Yeah, but that never happened. And it's probably for the best, since I don't like truck stop food and enjoy my trucker belly-free way of life, as it is.
Anyway, it took a good year living back in California for me to climb out of my funk. As I hadn't a friend to speak of when I moved there (aside from Renee, who was crazy busy with school and a good distance away), and I wasn't exactly the barrel of fun that might attract new friends, I spent a lot of time working, listening to music, or whiling away long hours into the early morning at Denny's, journaling and writing letters.
Then, one day, I felt a little bit better.
On that day, I got in my car (a little metallic light blue Nissan Pulsar with t-tops and bucket seats....man I loved that car) and headed for Flagstaff, AZ, where Nicole was going to school. I didn't tell her I was coming. I just went.
Driving over the elevated passes just north of Los Angeles, and transitioning into the long, flat, forever highway 40, I could feel the heaviness of my fog lifting further and a new sense of freedom taking hold.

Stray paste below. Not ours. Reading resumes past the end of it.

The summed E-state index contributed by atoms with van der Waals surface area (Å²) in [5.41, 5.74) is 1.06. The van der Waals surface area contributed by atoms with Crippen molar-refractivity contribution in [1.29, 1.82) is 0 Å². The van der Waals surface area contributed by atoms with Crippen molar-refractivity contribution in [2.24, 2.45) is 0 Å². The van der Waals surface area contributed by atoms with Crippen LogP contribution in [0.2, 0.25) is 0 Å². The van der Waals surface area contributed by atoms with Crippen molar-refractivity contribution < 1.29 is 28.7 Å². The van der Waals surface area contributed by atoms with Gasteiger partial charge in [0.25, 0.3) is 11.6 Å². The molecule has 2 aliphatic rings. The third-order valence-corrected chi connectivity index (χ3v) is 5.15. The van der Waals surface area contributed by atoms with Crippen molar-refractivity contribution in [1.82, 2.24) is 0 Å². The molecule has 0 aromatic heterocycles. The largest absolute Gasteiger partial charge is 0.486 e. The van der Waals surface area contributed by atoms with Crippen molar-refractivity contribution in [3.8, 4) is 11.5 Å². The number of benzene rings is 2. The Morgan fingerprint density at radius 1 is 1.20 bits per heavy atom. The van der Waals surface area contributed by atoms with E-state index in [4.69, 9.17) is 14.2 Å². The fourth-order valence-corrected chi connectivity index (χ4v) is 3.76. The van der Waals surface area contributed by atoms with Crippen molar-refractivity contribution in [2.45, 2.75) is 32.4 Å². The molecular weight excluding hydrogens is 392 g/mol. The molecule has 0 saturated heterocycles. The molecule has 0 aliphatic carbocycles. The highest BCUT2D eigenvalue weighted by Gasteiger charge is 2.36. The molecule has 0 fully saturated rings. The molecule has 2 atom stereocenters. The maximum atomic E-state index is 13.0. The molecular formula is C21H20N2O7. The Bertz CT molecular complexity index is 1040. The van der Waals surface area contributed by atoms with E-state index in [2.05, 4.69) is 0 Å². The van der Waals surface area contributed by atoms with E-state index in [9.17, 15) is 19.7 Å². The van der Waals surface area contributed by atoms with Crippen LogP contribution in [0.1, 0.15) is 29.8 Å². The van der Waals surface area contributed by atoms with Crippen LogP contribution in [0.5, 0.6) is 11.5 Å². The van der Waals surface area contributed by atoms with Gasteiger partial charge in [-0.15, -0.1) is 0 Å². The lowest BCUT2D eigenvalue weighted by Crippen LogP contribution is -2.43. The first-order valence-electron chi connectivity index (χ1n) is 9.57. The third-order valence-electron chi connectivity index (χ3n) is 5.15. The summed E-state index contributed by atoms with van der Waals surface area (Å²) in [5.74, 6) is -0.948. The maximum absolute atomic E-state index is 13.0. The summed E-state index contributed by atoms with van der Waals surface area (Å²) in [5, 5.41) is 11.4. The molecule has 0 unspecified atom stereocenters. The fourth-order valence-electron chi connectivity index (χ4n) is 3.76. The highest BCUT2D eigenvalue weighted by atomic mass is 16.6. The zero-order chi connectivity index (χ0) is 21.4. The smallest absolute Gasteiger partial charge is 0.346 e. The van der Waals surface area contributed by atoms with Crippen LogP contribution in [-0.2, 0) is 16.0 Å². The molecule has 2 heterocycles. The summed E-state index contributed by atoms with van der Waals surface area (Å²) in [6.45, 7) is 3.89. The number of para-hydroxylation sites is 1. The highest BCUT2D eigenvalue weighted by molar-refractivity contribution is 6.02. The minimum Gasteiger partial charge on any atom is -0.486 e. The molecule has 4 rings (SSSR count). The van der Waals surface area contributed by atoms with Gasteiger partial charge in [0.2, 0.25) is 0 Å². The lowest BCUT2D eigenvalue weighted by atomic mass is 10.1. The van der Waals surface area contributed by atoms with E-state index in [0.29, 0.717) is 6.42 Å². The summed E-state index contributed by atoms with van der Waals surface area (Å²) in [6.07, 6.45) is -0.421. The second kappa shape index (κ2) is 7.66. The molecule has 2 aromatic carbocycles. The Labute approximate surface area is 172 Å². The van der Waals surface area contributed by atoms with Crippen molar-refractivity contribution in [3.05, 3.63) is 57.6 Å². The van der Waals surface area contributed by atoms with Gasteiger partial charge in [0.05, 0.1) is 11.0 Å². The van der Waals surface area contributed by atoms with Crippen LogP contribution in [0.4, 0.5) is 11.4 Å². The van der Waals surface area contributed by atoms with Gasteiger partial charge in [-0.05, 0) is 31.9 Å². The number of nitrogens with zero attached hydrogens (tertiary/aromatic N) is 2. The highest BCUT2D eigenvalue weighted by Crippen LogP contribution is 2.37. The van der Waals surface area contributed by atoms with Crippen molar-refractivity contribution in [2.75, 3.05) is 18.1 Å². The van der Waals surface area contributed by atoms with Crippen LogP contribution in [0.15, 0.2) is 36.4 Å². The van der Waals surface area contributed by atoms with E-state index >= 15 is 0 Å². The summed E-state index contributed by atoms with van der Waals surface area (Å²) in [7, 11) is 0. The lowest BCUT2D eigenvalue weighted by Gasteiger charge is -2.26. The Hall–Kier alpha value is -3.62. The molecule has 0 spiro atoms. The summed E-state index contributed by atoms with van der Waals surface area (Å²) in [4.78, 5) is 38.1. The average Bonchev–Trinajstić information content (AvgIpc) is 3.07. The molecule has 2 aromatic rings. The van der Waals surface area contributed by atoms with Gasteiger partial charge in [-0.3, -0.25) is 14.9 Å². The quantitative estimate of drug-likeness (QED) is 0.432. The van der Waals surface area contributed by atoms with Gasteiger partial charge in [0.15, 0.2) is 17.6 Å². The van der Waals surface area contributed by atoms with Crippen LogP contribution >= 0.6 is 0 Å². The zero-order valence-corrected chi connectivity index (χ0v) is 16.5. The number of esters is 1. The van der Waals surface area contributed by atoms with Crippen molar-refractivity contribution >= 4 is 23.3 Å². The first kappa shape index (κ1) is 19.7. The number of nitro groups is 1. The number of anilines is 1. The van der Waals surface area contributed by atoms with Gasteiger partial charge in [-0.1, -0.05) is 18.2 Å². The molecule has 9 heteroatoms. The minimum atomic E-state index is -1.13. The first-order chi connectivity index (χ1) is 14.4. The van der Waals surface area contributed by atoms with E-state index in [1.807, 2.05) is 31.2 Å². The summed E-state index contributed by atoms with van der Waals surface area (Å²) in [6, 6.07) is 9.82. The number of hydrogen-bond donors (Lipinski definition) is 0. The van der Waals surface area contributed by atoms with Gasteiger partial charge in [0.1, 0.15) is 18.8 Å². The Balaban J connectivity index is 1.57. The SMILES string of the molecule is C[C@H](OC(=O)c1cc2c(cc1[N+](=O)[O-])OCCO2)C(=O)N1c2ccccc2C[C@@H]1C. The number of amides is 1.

The Grateful Dead tape in my cassette player helped.
Listening to that right now makes me want to cry. Good cry. Remembering the newness of that hope I felt then kind of cry. It's a feeling I'm experiencing all over again now.
A month after that visit to Nicole, I was packing up the Pulsar to move out to Flagstaff for good. I've known some magical places, but Flagstaff was among the most magical, and its arms reached out to rescue me with the perfect timing that only a magical place can know. It was the official end to my sadness, and the official birth of my *true* adventures with Kelsi and Nicole, with Chiapas, Mexico (long story), with men and other afflictions. ;)
Why do I bring all this up now?
It's because driving over that bridge tonight, I recalled that on-the-road sense of abandon and weightlessness I haven't experienced in years. And I feel the road calling to me again with its healing promise. Almost nothing I can think of right now sounds more appealing to me than loading monkey, music, and munchies into the car and hitting the open road.
Where to, Nicole? :)